Archive for January, 2009

Dan, The Guy Who Comments in My Blog

Thursday, January 15th, 2009

Dan. Dan likes to comment in my blog. Dan says things that really lean toward him being a major Frooition fan. And that's OK! You're allowed to like companies even if I don't like them. I allow that here. :)

Dan pushes me, and picks, and asks questions. I answer them all seriously. People like to be taken seriously, and I prefer to give people the benefit of the doubt.

My last reply to Dan asked him to give me his real email address because he challenged me to prove where in the past Frooition had planted blog posts to make my company look bad (since I said they had). Haven't heard back yet. Maybe because the work day is ending in the UK… it's past 5pm there now!

I decided to take a look at Dan's comments in my blog. Typepad shows you the name they give, and links their name to what they put in as a web address. Dan keeps linking his name to a website about anger management. I guess he's having issues with anger. :)

I decided to take a moment and look at the other information Typepad collects when someone posts a comment. Typepad tells me the email address he put in was noreply@test.com. Well, that's not really helping now is it. But the IP number tells me something.

Dan's identity revealed

You guessed it, Dan works for Frooition. Or he's Michael or someone else there who's out there commenting in message boards and blogs today. Is that you, Michael? I know you're just doing what someone asked you to do. And hey, nothing I'm out there saying should reflect personally on you. I don't think you make policy there.

That means when Dan referred to Frooition as "these guys" in his blog comments, I think he meant these guys, just like him, sitting right there with him. :)

So Dan, you wanted to see an example of Frooition posting anti-As Was crap in my blog, I think your comments might qualify. :) And since you work there, you'll know about the stuff you guys were pulling in late 2007 that I sleuthed.

Case closed, Dan! See you around. :)

Update:

Dan claimed that he doesn't work for Frooition. I emailed Typepad to ask if an IP number that comes in with a post could possibly be wrong. They said NO.


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Frooition Truth Comes Out: “Upgrade” Or Uninstall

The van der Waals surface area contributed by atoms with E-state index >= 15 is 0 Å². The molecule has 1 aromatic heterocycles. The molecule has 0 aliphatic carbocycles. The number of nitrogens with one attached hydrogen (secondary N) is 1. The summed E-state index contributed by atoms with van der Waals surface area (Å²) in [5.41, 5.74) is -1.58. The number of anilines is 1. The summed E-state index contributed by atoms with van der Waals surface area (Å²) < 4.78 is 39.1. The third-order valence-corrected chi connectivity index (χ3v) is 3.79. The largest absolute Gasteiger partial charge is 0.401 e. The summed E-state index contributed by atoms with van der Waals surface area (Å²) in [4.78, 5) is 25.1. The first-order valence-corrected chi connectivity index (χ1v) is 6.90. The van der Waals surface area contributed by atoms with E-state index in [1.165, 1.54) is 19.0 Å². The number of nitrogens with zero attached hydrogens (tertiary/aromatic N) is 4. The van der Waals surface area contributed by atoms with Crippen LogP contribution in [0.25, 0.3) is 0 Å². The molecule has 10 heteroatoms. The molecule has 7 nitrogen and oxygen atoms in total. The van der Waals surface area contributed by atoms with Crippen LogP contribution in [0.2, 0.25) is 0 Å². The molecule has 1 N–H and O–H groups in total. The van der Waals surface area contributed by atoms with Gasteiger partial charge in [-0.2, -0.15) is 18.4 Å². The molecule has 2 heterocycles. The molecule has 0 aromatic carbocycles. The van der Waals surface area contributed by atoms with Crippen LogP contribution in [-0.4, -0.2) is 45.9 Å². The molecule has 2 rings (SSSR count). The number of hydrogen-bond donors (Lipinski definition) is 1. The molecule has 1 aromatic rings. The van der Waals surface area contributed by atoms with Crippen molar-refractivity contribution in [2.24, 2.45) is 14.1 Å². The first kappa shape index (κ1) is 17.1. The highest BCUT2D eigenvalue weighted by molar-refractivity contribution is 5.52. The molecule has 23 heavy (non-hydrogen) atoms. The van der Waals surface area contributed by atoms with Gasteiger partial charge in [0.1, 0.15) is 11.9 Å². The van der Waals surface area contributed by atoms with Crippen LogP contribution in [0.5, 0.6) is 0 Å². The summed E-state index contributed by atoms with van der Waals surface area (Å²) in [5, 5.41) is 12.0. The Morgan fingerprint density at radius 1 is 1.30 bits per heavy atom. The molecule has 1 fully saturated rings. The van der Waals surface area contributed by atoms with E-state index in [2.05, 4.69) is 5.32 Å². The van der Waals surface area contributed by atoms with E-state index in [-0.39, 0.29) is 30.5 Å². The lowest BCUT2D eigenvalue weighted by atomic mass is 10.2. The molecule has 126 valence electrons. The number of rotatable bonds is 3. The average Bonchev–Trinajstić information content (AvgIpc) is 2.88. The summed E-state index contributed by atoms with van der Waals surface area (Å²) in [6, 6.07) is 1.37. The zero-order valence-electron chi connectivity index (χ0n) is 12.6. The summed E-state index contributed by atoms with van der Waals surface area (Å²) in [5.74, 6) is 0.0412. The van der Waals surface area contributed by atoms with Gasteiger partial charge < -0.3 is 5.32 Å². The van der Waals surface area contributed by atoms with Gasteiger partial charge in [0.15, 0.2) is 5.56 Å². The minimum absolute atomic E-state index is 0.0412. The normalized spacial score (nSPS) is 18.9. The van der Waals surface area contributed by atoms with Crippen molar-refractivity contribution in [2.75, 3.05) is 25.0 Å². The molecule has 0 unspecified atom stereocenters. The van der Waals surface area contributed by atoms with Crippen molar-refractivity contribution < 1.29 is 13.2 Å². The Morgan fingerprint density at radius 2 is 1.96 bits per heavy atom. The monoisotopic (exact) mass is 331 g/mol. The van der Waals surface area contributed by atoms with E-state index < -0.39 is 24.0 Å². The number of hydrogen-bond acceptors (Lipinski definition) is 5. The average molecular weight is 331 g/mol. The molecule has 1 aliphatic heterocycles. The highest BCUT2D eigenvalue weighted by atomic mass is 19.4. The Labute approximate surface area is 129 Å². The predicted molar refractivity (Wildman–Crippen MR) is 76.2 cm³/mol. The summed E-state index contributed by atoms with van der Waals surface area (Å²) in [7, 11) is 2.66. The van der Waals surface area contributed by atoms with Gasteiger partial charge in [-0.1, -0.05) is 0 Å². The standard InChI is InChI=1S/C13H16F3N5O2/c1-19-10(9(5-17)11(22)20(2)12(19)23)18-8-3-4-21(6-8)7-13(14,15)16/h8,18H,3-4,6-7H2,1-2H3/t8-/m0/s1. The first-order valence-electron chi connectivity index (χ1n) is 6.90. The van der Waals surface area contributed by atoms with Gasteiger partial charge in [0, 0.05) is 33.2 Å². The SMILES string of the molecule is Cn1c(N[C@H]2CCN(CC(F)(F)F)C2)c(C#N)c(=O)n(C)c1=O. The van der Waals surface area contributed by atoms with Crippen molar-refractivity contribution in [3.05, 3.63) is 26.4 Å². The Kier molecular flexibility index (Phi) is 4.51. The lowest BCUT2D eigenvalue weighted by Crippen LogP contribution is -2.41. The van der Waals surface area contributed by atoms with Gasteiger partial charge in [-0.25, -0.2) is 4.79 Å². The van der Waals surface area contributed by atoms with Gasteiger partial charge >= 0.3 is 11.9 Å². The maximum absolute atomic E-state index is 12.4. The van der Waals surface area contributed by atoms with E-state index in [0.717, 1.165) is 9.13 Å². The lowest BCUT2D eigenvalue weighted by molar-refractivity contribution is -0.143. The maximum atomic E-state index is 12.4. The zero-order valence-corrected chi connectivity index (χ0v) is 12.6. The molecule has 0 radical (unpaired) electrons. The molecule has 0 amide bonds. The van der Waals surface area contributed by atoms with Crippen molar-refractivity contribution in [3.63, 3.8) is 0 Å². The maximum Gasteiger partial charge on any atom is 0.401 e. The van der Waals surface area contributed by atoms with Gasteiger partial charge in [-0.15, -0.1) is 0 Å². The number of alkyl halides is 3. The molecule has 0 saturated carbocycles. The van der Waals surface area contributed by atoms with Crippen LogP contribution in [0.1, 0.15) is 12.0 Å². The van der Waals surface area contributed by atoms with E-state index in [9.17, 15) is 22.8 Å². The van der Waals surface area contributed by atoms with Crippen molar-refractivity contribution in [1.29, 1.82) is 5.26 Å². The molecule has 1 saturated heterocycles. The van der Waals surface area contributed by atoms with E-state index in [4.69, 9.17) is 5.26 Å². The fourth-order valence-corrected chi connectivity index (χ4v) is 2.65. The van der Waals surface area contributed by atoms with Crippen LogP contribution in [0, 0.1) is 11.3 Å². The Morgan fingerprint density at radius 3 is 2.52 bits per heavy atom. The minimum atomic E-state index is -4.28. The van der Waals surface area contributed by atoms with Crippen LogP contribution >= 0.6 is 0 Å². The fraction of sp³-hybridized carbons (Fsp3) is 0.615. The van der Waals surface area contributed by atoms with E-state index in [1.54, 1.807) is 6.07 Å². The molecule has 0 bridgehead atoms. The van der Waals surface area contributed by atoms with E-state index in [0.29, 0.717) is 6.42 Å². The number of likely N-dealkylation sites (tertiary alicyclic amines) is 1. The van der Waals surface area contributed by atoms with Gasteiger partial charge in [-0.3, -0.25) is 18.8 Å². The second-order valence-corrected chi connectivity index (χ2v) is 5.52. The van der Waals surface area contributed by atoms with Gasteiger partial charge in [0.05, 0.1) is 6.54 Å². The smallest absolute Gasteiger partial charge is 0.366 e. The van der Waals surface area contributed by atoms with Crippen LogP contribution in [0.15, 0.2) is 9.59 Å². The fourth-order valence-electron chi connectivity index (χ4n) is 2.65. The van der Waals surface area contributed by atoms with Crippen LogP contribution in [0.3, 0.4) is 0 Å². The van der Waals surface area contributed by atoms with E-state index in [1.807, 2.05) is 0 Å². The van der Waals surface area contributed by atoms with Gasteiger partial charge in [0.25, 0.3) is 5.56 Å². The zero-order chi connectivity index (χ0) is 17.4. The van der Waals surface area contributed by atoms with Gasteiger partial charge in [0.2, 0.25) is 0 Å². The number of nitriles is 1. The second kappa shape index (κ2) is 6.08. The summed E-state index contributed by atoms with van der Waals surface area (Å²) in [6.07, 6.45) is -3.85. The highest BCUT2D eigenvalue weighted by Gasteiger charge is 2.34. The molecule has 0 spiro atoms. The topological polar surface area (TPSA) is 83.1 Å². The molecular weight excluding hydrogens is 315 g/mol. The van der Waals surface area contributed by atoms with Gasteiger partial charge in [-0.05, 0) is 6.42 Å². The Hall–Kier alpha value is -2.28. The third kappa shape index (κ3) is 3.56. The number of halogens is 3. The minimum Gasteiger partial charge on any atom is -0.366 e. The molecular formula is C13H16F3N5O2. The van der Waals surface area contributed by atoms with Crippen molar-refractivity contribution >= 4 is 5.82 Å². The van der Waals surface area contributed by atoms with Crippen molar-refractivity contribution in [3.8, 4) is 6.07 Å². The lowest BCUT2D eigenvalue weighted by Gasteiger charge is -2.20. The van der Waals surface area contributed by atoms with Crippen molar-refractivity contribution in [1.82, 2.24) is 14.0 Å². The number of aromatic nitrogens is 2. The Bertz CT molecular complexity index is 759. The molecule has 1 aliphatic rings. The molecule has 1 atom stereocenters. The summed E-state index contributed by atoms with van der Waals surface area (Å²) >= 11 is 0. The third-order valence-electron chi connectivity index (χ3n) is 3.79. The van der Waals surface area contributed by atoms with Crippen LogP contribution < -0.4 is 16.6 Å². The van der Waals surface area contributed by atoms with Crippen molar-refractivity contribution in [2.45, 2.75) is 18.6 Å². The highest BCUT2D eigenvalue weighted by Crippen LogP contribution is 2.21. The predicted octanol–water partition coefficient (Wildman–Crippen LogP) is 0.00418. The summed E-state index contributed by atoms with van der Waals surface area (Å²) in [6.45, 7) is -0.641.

Thursday, January 15th, 2009

I just found this page. It FINALLY tells the truth, so I am VERY excited to share this with everybody. Let's look at some highlights.

Froostoresfaq1

FACT: The Frooition Store could be considered an upgrade to their current Store. However, it is a solution to a problem. Notice this upgrade didn't come out until eBay announced new Stores including their initiative to crack down more strongly on eBay Stores that break the Site Interference rule. So I don't think it's true to say that new Frooition Stores are just an optional upgrade.

Froostoresfaq2

FACT: This is absolutely true, and the one thing I want all Frooition Store customers to see and completely understand. You have two options: pay Frooition to get their "new" Store OR remove your Frooition Store from your eBay account, and completely stop using it.

Note that there is no option to continue using the Frooition Store you have now. This is because these Stores continue to be non-compliant, and naturally break in the new eBay Stores environment.

Froostoresfaq3

FACT: 
The question here is actually not answered in their answer. Smooth! The Store is "distorted" because eBay's new Stores are stripping out most of the coding that would make an eBay Store non-compliant. The "distorted" Store you see is what's left after that's removed, and even then, there are still non-compliant elements in what's left.

Froostoresfaq5

FACT: Frooition's new Stores will be compliant. They will have to take out the coding and design formatting that was breaking eBay's rules. Frooition's old/current Stores (as of when I'm writing this) were not compliant, which was why they are breaking and would be unusable.

So, to sum up in a spin-free zone…

  • These Store designs break an eBay rule that's been around since 2004.
  • There is no good excuse they could use that would explain why they sold you a Store they would have known was non-compliant.
  • If your Store looks distorted in the new Stores preview, it's because eBay is stripping out the code they want to make sure is NOT in Store designs anymore. That rule-breaking code was the centre of what you were sold, and now it's gone.
  • Frooition will charge you to fix it. Our contract says that we don't charge for fixes you need because of something we do that breaks an eBay rule at the time we do it. That's our fault, and we should fix that for free, don't you think?
  • Your other choice is to remove the Store you bought from Frooition. Have no Store design or hire someone else to do your Store design. I'd recommend my company of course, but you have plenty of choices.
  • Your Frooition Store is toast, and it's only a matter of time before it breaks, and you will have to uninstall it or replace it.